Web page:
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Poll: Against School Cuts, But Not Sure They'll Hurt

Heading into the 82nd legislative session, 88 percent of Texas voters surveyed in a poll hoped for more public education funding. It’s not likely to surprise anyone, but now we can officially say: Nothing’s changed.

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Heading into the 82nd legislative session, 88 percent of Texas voters surveyed by the Texas Poll hoped for more public education funding. It’s not likely to surprise anyone, but now we can officially say: Nothing’s changed.

In a survey conducted by the same firm in July on behalf of the Texas Association of School Boards, 90 percent of Texans say public education could use some more state money.

Furthermore, they appear to be placing the blame at the feet of legislators. Eighty-five percent said lawmakers did not make education a priority, and 75 percent believe lawmakers should not have cut funding. On the flip side, 4 percent said cuts were necessary.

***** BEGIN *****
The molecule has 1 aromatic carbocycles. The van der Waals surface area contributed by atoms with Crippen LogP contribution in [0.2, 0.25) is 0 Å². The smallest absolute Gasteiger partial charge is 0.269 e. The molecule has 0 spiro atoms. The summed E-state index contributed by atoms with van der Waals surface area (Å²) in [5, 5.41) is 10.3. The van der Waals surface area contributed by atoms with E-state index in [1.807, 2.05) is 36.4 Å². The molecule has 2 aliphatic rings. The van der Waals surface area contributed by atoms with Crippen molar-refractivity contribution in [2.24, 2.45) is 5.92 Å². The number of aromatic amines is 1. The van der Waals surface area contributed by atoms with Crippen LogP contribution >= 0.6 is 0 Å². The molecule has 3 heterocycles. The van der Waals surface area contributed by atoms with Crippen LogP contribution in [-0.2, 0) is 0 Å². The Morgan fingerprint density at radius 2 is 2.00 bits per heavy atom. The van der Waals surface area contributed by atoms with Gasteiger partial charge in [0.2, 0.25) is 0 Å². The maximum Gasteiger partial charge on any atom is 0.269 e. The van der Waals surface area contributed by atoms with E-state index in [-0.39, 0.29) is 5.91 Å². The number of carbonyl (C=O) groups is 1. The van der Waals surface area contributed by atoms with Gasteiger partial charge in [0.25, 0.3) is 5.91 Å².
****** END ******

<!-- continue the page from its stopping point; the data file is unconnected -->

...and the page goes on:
A local tax to boost public ed funding got the support of 69 percent of Texans (76 percent of those with kids in schools). 

Not everyone expects to feel the pain of budget cuts. Only 48 percent — or as a TASB press release said, “nearly half” — expect their local school district to be “affected greatly.” Forty-one percent said their district would be affected but could make it work. Five percent did not expect any change. 

The telephone survey polled 1,000 adult Texans. It has a margin of error of +/- 3 percentage points.

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